I don’t even know what a crossfire hurricane is, but I wish I’d been born in one, just like Mick Jagger’s alter ego, Jumpin’ Jack Flash. It sounds heroic. It also sounds like an acceptable excuse for bad behaviour. That’s a pretty intoxicating combination, you have to admit.
Rock ’n’ roll’s greatest brand, the Rolling Stones, is turning 50 this year. That’s not a feat most of our favourite brands these days have managed, with a few rare, equally iconic exceptions. Even Apple—the exemplar we most like to beat each other over the head with in boardroom debates—has only made it about 70% of the way, and the Stones didn’t have the kind of tailwind that the Internet gave the folks in Cupertino. If the Rolling Stones made running shoes or soft drinks, we’d be studying them in business schools and offsite bonding workshops to see how our brands can be more like theirs. It wouldn’t be such a bad idea. In an enterprise as faddish as music, endurance like that could teach modern business a few lessons.
The power of focus is surely the most profound one. The Rolling Stones are paragons of positioning, a seemingly lost art in an age when we can buy our snow tires and groceries in the same cavernous store. They’ve known exactly what they were right from the start and, perhaps more important, what they were not. In archival footage from their new documentary, Crossfire Hurricane, a commentator observes that they have “as many enemies as fans.” Putting a finer point on it, Keith Richards says, “The Beatles got the white hat. What’s left? The black hat.” Great positioning is like that. Defiantly polarizing, fearlessly exclusionary, and somehow magically more attractive for it.
For all the Stones’ legendary indulgences, boring themselves is one they’ve avoided, and that, too, offers a lesson. They’ve understood time as an agent in brand building: how you start fresh, pass through the fire of irrelevance, then become authentic, and then become sacred. They patiently (or obliviously) let the world change around them, and thus became eternal rather than ephemeral. So much so that when the band hired Shepard Fairey, a credentialed iconoclast, to design an anniversary logo for them, he described himself as “overwhelmed” by the responsibility. So much so that it was Fairey who convinced Jagger that the tongue logo had to stay. When a brand becomes sacred, it practically takes care of itself.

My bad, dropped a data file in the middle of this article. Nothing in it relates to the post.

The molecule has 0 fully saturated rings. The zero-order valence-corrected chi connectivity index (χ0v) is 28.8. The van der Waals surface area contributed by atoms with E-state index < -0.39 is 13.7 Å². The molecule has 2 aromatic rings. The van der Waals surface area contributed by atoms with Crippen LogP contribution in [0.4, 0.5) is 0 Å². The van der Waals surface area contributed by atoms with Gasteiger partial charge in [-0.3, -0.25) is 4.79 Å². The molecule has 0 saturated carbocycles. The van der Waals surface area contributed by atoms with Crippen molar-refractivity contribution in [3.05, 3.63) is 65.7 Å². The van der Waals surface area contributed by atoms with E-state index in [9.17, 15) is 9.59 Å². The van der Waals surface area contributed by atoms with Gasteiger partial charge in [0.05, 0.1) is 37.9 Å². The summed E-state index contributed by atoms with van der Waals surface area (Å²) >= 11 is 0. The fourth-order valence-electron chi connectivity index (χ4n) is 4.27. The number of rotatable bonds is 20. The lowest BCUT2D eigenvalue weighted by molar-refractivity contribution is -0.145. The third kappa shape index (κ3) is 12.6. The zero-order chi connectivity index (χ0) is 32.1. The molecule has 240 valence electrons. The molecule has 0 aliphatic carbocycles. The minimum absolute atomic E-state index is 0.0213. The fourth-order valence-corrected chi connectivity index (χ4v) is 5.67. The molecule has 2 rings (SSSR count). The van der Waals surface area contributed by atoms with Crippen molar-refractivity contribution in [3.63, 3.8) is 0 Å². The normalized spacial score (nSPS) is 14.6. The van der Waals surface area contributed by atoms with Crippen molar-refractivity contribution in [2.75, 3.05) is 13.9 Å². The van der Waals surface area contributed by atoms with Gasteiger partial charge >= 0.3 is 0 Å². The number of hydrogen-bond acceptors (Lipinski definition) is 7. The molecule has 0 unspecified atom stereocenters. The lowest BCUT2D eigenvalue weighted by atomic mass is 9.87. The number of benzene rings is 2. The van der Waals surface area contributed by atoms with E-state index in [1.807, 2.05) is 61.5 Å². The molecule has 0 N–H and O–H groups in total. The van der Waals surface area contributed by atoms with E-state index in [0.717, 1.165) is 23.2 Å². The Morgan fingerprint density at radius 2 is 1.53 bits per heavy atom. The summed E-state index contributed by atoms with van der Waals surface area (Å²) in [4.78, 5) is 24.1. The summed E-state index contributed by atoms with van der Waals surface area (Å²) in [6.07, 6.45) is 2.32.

Yet as careful as the Stones are about messing with their product, they’re up for anything when it comes to packaging and promoting it. Their new album, Grrr, is being launched in a thoroughly modern transmedia hurricane of its own. Initiated by Keith’s and then Mick’s books, and followed by suspenseful talk of a tour, the public’s seduction has stretched over a year. When the album finally arrives, it will be flanked by their documentary film, a social media full-court press, and an augmented reality app that invites fans to be subversive promotional collaborators. The Stones may create their product on their own terms, but they sell it on ours. It feels deferential—in a good way—as if they recognize we’re out here, and they’re swimming in the same culture we are. Sometimes, that’s the best place to invest your innovation, where consumers see it as a sign you care, rather than as showing off.
The truth is, I can hardly tell one Stones tune from the next, aside from the hits. But you’ve got to admire how a bunch of pensioners can still stake a claim on youthful rebellion. You’ve got to admire how, with every new product they make, they’re born again, and the same as they ever were. That’s how a brand can still be going strong after half a century, its prospects limited only by nature itself. In a time when the average investor is buying stock at prices that assume 15 or 20 years of continued prosperity, it’s worth asking what it takes to keep a business performing for that long. The answer might not be incessant novelty. The answer might just be conviction. I know, it’s only rock ’n’ roll, but apparently you can take it to the bank.
Bruce Philp is a brand strategy consultant and author of Consumer Republic, winner of the 2012 National Business Book Award